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Remembering World War II
Name: Robert Anthony Bonneville Rank: Staff Sergeant Service Number: 31275111 Service: Company A, 9th Infantry Regiment, 2nd Division, United States Army Awards: Purple Heart Date of Birth: October 21, 1918 Place of Birth: Putnam, Windham County, Connecticut Date of Enlistment: December 29, 1942 Place of Enlistment: Hartford, Connecticut Age at Enlistment: 24 Address at Enlistment: Putnam, Windham County, Connecticut Height: 5 feet, 8½ inches Complexion: Light Brown Hair color: Brown Eye color: Brown Occupation: Machine shop work Marital Status: Married Religion: Roman Catholic Date of Death: August 26, 1944 Age at Death: 25 Cemetery: Saint Mary Cemetery, Putnam, Windham County, Connecticut Robert Anthony Bonneville was the son of Eugene Hermadis Bonneville (1878- 1960) and Georgianna (MacIvor) Bonneville (1890-1976), and the brother of Barbara Bonneville, Viola Bonneville, Norman Joseph Bonneville (1915-1994) and Pauline Gertrude (Bonneville) Snelgrove (1916-2009). He was the husband of Rose Isabelle (Margolskee) Bonneville (1923-1980), and father of Rochelle Bonneville. Robert’s mother was born in Baddeck, Victoria County, Cape Breton, Nova Scotia, and his father was born in Putnam, Windham County, Connecticut. Robert was working as a shipping clerk in 1940. The 9th had transferred to Europe with the 2nd Infantry Division in October 1943. It left the port of New York for Belfast, Ireland on October 8, 1943, and arrived in Northern Ireland nine days later. It then moved into England where its soldiers begin their training for the invasion of France. Attached to the 1st American Army, the Division landed in Normandy on June 7, 1944, at Saint-Laurent-sur-Mer on Omaha beach. Commanded by General Robertson, the division broke out from the Normandy beachhead, and freed the village of Trévières on June 10, 1944, the forest of Cerisy, and then seized and defended Hill 192, a pivotal strong point, which commanded the road to Saint-Lô. It crosses the Vire and then entered Brittany in August 1944 and participated in the Battle for Brest with VIII Corps. Staff Sergeant Robert A. Bonneville fought in Normandy and was killed in action in the Battle of Brest in France on August 26, 1944. A second soldier, Private Elmer John Groves of Truro, Colchester County, Nova Scotia, also served with the Company A of the 9th Infantry Regiment and died the same day, August 26, 1944. Sergeant Bonneville’s family chose to repatriate his remains rather than having him buried in an American Battle Monuments Commission cemetery overseas and he was reinterred at the Saint Mary Cemetery in Putnam, Windham County, Connecticut.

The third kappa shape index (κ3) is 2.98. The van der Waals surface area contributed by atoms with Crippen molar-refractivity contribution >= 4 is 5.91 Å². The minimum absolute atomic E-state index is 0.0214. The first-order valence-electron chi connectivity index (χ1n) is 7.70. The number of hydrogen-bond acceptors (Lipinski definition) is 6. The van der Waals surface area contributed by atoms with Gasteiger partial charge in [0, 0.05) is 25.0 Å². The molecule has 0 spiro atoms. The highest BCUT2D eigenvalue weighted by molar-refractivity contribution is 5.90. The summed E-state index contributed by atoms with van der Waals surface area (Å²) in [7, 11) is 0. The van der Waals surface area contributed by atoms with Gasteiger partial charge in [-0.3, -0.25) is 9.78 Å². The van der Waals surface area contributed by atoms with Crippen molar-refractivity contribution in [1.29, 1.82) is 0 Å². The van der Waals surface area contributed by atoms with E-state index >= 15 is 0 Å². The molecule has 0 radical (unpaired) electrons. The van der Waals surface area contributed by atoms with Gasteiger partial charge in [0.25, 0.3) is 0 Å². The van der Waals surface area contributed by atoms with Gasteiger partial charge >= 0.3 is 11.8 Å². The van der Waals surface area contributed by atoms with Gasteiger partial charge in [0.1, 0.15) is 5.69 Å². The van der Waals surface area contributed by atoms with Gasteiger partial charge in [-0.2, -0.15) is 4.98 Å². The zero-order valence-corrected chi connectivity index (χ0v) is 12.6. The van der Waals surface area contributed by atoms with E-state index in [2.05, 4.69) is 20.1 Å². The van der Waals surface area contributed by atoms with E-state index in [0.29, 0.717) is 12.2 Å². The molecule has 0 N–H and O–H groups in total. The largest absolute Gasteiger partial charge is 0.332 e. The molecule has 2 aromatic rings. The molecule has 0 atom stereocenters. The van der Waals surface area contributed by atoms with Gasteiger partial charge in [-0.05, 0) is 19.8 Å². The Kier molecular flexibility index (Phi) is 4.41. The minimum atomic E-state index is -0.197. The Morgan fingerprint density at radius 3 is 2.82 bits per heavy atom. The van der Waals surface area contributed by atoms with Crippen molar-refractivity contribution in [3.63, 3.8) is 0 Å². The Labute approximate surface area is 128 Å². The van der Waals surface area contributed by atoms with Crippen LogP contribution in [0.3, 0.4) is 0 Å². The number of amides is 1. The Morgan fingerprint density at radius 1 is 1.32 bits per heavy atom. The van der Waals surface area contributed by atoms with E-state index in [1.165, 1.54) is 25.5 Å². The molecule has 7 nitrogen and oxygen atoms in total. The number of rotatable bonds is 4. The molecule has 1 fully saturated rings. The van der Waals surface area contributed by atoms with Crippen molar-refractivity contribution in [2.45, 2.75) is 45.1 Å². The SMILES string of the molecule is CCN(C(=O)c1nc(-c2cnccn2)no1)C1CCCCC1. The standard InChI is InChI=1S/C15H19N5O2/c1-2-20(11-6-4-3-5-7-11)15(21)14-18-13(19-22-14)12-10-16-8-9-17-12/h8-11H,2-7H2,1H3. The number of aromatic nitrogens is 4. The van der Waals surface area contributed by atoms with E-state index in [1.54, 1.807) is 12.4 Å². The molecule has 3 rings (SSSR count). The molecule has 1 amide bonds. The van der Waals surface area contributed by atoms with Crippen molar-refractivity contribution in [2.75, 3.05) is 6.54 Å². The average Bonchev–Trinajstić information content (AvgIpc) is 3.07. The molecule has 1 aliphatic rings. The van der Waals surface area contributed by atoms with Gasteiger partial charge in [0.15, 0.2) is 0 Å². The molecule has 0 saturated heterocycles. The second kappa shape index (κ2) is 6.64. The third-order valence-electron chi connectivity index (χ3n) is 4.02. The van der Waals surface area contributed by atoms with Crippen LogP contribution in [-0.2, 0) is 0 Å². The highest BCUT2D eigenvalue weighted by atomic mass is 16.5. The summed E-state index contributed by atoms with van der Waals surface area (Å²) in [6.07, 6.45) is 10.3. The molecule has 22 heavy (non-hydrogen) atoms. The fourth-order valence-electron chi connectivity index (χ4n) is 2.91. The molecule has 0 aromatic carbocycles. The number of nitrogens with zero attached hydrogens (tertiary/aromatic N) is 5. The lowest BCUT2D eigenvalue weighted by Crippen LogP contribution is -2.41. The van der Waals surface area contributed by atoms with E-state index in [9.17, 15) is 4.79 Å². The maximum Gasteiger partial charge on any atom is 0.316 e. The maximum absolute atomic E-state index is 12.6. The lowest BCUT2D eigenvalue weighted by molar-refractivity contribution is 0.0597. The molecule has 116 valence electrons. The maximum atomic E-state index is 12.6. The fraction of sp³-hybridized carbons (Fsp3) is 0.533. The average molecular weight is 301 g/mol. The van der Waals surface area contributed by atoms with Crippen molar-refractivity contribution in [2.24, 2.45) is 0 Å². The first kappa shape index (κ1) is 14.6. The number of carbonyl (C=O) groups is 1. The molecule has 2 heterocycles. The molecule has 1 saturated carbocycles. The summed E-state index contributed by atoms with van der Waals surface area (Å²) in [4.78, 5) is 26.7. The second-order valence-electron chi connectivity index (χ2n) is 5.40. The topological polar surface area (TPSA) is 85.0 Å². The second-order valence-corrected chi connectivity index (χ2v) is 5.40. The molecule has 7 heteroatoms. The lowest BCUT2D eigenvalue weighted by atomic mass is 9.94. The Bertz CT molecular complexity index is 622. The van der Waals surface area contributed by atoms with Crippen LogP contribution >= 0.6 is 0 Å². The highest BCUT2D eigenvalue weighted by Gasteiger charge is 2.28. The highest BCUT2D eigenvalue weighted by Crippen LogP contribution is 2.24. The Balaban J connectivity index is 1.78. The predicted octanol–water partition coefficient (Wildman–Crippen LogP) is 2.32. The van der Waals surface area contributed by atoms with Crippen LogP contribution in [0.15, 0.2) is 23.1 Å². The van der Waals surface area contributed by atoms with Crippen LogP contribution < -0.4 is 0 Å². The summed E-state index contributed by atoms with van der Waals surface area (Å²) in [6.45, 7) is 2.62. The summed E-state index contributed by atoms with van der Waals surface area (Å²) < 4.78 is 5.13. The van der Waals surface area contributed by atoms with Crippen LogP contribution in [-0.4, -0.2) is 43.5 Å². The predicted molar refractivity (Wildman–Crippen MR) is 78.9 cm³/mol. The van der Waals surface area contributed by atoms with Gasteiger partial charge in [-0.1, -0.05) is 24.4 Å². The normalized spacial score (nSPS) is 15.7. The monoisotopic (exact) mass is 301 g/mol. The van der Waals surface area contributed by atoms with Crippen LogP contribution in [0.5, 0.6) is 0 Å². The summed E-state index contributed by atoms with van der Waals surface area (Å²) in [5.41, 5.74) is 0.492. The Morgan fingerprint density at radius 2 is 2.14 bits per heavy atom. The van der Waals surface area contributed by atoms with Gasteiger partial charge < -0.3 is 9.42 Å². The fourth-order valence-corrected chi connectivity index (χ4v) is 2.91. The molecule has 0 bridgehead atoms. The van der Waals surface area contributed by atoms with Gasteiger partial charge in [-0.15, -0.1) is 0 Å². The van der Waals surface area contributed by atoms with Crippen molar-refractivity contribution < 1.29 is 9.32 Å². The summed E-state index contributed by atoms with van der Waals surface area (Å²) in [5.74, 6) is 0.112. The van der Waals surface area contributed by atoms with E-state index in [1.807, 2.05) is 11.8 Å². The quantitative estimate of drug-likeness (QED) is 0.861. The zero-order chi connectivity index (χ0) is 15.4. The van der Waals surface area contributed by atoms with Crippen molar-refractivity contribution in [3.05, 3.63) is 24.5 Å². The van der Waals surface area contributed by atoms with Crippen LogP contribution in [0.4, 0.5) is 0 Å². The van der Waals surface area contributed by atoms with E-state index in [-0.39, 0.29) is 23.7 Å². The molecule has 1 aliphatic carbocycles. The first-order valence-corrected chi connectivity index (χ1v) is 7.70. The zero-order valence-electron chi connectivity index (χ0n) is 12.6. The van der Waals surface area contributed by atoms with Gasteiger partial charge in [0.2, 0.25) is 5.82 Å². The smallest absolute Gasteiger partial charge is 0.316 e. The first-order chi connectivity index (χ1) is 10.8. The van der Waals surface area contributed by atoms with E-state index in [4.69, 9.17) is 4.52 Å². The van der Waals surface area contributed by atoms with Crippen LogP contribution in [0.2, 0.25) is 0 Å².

Robert Anthony Bonneville
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Sources: findagrave – Robert Anthony Bonneville Background image: National WWII Memorial Washington, DC.